Reggae is not a crime. Poe (Fauzi Ahmad), who made a name recording reggae solo albums and as the lead singer of live-outfits Nonama and Reggae Malaya, is still fighting the battle to get that freewheeling type of music accepted.
“Reggae is misunderstood. It’s always linked with marijuana. There’s a lot of depth to it that people don’t get. For instance Bob Marley’s No Woman, No Cry is a song about poverty which really means ‘don’t cry, woman’,” he said.
“The lyrics of the song are about sitting by the fireplace, sharing corn meal porridge and tales of courage,” he said.
Poe fell in love with lyrical landscapes of Bob Marley in his early 20s, which dealt with hardship and real life.
“Before that I was just playing blues harp,” said the dreadlocked Fine Arts graduate.
Poe has since recorded 10 albums, some on his own and some with the band Nonama, including the 1996 hit album Sahabat, with the hit Saman (a version of Inner Circle’s Sweat (A La La Long).
Nonama gained a live reputation playing at the now-defunct Traffic Lights in Damansara Utama in the early 1990s.
“People came to have a good time,” he said. The band even performed at Pudu Jail in 1990, a gig he fondly remembers.
“The inmates got to be entertained for a change. They responded well. They had not heard live music for a while,” he recalled.
Poe, now 59 and married with five kids, is still not tired of reggae. He has been playing it most of his life, barring a little detour into the restaurant business from 2008 to 2011, where he and his wife had an Italian cafe in Cherating for four years called Payung.
He has assembled a new band.
Poe sings and plays drums with a band that has ex-Headwind lead guitarist Zulkifli Kassim, rhythm guitarist Shamsuddin Sarip, bassist Nadim Zain and keyboardist Azmeer Hamzah, from the 1970s live band Scrapyard. The average age of the band members is 50 years.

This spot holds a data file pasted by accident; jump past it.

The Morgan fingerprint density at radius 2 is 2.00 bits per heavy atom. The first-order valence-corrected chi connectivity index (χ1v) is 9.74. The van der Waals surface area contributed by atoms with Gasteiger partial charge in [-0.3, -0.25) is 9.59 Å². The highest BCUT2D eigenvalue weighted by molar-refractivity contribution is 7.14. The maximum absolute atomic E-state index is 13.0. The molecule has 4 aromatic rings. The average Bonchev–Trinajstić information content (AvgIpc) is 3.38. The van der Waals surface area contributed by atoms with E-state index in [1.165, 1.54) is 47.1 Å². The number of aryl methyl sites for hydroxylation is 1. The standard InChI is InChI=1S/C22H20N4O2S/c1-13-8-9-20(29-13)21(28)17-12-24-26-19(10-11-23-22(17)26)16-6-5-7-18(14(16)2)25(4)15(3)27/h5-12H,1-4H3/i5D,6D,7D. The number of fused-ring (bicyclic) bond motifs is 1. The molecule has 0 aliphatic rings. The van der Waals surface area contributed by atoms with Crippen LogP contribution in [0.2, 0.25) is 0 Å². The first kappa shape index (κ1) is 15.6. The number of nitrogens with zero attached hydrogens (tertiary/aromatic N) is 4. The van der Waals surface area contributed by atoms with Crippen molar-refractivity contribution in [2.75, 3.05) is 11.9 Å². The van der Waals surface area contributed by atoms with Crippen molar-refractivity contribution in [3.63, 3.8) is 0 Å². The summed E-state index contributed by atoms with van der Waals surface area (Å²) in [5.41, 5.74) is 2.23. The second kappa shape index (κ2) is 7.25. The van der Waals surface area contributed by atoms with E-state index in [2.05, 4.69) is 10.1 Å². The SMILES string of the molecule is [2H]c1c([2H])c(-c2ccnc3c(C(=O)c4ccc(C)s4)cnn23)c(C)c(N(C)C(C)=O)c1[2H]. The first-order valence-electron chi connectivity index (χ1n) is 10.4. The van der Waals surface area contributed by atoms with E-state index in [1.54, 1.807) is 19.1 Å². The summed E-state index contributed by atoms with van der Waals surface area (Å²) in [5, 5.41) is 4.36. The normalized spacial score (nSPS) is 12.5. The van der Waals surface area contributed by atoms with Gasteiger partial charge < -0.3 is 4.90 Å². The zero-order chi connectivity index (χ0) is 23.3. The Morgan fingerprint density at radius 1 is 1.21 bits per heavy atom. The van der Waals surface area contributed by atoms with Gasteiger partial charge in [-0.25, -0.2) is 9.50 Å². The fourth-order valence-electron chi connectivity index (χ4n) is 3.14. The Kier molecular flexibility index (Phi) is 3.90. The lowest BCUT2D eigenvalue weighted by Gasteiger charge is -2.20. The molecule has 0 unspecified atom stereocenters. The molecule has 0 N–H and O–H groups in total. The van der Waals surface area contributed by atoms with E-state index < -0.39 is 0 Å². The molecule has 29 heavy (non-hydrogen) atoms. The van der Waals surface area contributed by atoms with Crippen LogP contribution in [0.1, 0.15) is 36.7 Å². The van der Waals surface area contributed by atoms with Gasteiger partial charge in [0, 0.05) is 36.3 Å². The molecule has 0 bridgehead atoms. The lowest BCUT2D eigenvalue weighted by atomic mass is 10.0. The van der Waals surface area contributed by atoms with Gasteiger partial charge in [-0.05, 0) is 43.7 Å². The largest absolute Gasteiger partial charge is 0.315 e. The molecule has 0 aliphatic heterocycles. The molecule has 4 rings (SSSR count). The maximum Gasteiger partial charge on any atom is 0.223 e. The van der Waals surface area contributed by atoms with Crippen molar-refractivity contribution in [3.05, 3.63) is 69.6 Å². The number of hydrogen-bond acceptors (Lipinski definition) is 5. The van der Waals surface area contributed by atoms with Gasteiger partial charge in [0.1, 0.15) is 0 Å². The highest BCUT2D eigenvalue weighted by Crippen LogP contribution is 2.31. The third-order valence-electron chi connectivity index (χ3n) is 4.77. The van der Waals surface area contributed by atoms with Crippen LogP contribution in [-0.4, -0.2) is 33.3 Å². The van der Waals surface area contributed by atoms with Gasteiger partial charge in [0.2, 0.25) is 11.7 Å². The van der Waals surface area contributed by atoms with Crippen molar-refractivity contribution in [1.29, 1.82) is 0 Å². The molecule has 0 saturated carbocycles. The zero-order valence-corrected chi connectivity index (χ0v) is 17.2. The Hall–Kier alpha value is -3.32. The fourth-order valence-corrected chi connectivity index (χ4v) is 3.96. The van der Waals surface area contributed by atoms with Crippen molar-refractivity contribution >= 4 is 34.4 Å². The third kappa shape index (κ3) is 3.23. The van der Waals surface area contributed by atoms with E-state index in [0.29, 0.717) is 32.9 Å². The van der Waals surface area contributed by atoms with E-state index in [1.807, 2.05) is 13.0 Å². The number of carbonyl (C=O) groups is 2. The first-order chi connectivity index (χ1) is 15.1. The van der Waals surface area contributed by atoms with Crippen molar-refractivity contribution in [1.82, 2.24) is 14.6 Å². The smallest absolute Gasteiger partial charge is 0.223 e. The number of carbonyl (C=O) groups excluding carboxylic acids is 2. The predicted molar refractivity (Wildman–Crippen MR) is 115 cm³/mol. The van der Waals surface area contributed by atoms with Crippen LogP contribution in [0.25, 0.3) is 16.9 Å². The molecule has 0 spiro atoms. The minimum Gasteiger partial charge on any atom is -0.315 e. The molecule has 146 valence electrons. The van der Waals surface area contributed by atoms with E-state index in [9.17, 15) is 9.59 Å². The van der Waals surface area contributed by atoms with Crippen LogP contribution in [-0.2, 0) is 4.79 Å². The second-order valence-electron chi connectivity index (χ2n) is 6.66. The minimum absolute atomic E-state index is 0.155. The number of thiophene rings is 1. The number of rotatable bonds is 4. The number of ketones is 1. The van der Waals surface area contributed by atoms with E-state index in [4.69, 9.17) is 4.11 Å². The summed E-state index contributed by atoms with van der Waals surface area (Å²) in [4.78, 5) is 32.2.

The four-year-old band plays songs by Bob Marley, Peter Tosh and does reggae versions of Pink Floyd’s Wish You Were Here and CCR’s Have You Ever Seen The Rain. These versions may be recorded and released in the near future.
Poe, who was born in Port Dickson to an army barrack storekeeper, is loyal to that era of music and may consider learning new songs but will politely decline requests for modern songs.
His band is currently taking a break but Poe usually jams with other bands at Kem Isi Rimba, Kemensah on Sundays.
“It’s a great atmosphere. It’s next to nature and bands play for hours in a natural surrounding. Any band is welcome to come and play there,” he said.
Acts that have played there include folk duo Hassan and Markiza, blues and rock band Purple Haze and Lord (of Ella fame) band N the Boys.
More information can be obtained on the Reggae Valley Facebook page.
“You can bring the family along to enjoy the forest and the river. Camping sites and chalets are available. Good food is also available,” he said.
Not to mention good music!